Presented in its original 1.85:1 aspect ratio and enhanced for 16x9 displays, Back to the Future Part III looks very good from start to finish. The dry, almost sepia-toned palette of 1885 is handled nicely, while the 1985 sequences appear bright and colorful. Image detail is solid, light film grain is present and black levels are fairly consistent. I'd image that a newly-struck transfer would improve the overall image slightly, but there's little to complain about here. Blu-Ray owners, on the other hand, should be roundly disappointed: Universal has made no announcement regarding the trilogy's high-def debut, so you'll have to keep waiting.
The audio presentation fares equally well, as Back to the Future Part III features a lively Dolby Digital 5.1 Surround mix (also available in a French dub). One wonders why a more down-to-earth 2.0 Stereo mix wasn't included as well, but the surround track is rather tastefully done. Dialogue is crisp and clear, the film's music cues rarely fight for attention and a robust atmosphere is maintained. English SDH captions and Spanish subtitles are included during the main feature and most of the extras. It's odd that all of the bonus content hasn't been subtitled (especially the deleted scenes), but this is still a decent effort by Universal.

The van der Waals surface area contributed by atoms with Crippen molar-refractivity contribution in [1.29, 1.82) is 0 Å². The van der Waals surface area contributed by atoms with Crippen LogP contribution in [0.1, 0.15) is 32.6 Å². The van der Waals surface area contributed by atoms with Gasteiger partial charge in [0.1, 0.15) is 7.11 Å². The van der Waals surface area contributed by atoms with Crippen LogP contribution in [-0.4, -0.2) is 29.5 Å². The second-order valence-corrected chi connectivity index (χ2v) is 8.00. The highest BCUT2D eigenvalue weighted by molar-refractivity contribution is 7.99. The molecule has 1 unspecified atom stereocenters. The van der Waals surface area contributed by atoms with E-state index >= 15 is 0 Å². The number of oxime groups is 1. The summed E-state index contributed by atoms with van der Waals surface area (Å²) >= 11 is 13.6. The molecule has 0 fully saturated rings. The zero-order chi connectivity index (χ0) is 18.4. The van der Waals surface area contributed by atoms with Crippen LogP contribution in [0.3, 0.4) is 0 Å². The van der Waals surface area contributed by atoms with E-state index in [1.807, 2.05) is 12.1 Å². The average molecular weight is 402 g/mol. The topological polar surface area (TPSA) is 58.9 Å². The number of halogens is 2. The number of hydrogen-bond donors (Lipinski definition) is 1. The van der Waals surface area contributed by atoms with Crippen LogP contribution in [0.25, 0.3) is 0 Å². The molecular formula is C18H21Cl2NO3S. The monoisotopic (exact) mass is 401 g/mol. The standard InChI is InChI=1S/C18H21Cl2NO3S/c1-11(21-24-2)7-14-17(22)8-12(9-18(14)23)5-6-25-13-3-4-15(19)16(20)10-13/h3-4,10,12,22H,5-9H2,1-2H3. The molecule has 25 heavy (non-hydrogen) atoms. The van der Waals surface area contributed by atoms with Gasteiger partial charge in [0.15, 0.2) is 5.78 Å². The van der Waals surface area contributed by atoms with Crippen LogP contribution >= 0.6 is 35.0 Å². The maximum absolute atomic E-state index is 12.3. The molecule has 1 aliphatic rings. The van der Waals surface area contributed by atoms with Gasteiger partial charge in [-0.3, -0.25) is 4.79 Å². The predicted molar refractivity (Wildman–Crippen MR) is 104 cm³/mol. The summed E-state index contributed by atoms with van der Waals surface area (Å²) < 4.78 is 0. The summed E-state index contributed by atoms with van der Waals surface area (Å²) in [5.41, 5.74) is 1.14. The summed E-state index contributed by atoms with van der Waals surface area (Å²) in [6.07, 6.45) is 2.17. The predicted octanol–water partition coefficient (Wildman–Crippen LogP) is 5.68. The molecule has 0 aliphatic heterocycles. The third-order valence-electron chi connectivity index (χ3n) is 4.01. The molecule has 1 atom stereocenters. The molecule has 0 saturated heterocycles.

Menu Design, Presentation & Packaging
Seen above, the animated menu designs are basic and easy to navigate. The 118-minute main feature has been divided into 20 chapters, while no obvious layer change was detected during playback. This one-disc release is housed in a standard black keepcase; also included is a matching foil-enhanced slipcover, which retains the film's theatrical poster design.
NOTE: The bonus features on this release are identical to those found on the "Trilogy" boxed set.
All of the original bonus features return here, leading off with a feature-length Audio Commentary by producers Bob Gale and Neil Canton. This track proves to be slightly repetitive at times, but it's certainly worth a listen for fans of the film. On a related note is a Q&A with Bob Gale and Robert Zemeckis, moderated by Laurent Bouzereau and recorded live at the University of Southern California. This audio-only session plays during the main feature, though it concludes with nearly 90 minutes to spare. The movie-paired extras conclude with "Did You Know That? - Universal Animated Anecdotes", which are subtitle-based factoids that pop up periodically.